SCOTUS Crushes Another Obama-Era Health Reg, Openly Hits Obama Admin's Lawlessness
Barack Obama’s pen and phone have been retired — and many of the regulations they ushered in have either been swept away or are being undone by the courts.
In a 7-1 ruling on Monday, the Supreme Court struck down an Obama Medicare reimbursement regulation because, according to The Hill, officials did not follow the proper notice and comment regulations in implementing the formula.
Stephen Breyer was the only dissenting vote; Brett Kavanaugh had originally heard the case when he was on the D.C. Circuit and wasn’t part of the proceedings.
The policy, which was implemented in 2014, had reduced payments to hospitals for treating low-income patients.
“In 2014, the government revealed a new policy on its website that dramatically — and retroactively — reduced payments to hospitals serving low-income patients,” Justice Neil Gorsuch wrote in his decision.
“Because affected members of the public received no advance warning and no chance to comment first, and because the government has not identified a lawful excuse for neglecting its statutory notice-and-comment obligations, we agree with the court of appeals that the new policy cannot stand.”
According to The Epoch Times, Allina Health Services — a Midwestern-based operator of non-profit hospitals — brought the suit.
“The company claimed it had been shortchanged by as much as $4 billion as a result of the improperly executed policy change,” The Times reported.
“Allina had asked the Provider Reimbursement Review Board for relief, but the entity said it lacked jurisdiction to hear the case. Allina took the matter to a U.S. district court, eventually losing at the appellate level.”
Given that Medicare is the second-biggest federal program right after Social Security, Gorsuch wrote in his decision, it “touches the lives of nearly all Americans.”
Thus, if the government wants “to establish or change a ‘substantive legal standard’ affecting Medicare benefits, it must first afford the public notice and a chance to comment.”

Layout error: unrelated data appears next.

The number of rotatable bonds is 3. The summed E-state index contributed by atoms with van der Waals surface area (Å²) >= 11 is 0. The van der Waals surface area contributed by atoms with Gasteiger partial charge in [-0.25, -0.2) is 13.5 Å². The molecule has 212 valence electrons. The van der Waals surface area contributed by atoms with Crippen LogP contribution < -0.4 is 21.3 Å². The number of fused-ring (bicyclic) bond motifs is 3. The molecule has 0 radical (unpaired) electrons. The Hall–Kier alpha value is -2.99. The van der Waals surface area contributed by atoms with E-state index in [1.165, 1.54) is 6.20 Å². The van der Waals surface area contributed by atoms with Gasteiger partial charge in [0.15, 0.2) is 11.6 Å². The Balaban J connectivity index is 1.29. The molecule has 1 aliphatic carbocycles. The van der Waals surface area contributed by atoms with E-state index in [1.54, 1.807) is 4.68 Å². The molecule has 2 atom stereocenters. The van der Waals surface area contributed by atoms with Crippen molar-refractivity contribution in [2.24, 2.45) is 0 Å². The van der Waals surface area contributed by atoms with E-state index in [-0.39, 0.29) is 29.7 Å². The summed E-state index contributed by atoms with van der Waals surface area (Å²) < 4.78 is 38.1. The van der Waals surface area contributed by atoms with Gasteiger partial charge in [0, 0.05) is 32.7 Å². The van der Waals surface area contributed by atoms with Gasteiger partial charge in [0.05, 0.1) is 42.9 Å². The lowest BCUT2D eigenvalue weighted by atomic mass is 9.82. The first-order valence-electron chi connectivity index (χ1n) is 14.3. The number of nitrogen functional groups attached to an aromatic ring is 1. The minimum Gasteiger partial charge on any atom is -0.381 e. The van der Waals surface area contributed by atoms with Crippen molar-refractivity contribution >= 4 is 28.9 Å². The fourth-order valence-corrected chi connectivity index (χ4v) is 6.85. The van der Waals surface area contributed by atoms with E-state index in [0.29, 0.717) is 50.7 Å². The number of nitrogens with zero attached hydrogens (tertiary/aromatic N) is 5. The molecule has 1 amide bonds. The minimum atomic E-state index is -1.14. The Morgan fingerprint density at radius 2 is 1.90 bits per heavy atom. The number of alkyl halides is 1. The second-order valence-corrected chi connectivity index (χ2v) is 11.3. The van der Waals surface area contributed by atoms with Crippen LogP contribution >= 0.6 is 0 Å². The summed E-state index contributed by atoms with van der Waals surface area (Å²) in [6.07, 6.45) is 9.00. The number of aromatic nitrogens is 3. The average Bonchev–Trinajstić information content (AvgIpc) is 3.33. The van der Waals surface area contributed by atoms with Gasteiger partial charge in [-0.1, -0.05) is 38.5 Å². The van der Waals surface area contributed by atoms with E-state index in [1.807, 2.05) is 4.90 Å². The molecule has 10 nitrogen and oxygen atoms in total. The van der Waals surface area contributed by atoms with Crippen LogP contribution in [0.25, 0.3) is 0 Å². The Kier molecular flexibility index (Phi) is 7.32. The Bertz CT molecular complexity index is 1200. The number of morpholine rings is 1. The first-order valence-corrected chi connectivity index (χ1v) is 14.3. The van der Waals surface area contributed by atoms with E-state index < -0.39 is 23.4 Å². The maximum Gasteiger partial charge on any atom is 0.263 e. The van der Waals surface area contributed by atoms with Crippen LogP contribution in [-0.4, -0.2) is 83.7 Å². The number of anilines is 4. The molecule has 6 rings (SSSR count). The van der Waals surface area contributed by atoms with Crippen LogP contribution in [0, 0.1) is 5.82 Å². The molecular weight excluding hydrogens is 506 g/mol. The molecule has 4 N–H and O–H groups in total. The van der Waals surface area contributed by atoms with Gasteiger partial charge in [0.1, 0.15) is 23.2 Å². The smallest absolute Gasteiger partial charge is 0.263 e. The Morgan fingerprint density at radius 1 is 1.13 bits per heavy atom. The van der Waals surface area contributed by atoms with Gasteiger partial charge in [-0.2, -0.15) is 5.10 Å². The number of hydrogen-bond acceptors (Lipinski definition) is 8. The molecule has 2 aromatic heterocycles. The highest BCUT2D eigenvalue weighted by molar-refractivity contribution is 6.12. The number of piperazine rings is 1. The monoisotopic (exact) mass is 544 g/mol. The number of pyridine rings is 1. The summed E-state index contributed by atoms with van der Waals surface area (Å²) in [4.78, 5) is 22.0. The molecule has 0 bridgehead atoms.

The policy was defended by the Trump administration, which argued, according to The Epoch Times, “that the formal rulemaking process wasn’t required by the statute.”
According to Courthouse News Service, “substantive rules require notice and comment, while interpretive rules do not.” The Department of Health and Human Services seemed to argue that it was in the latter category.
Only Breyer seemed to agree with HHS.
While the Trump administration may have been for it, the court ruled correctly: The new calculation of reimbursement metrics was a substantive rules change that should have been open to comment. Instead, the Obama administration — that paragon of openness and transparency — decided to treat it as interpretive.
Furthermore, what would have happened to these hospitals had the rule remained in place?
Some would likely close. Others would pass on the money to other patients. Either way, it would have put an onus on Americans.
As Justice Gorsuch pointed out in his decision, “as the government knows well, courts aren’t free to rewrite clear statutes under the banner of our own policy concerns.
“If the government doesn’t like Congress’ notice-and-comment policy choices, it must take its complaints there.”
Is this the most egregious example of what we’ve seen from Obama and his administration? No. But it was indicative of a mindset — a mindset which is now being undone, whether by the courts or by the Trump administration.
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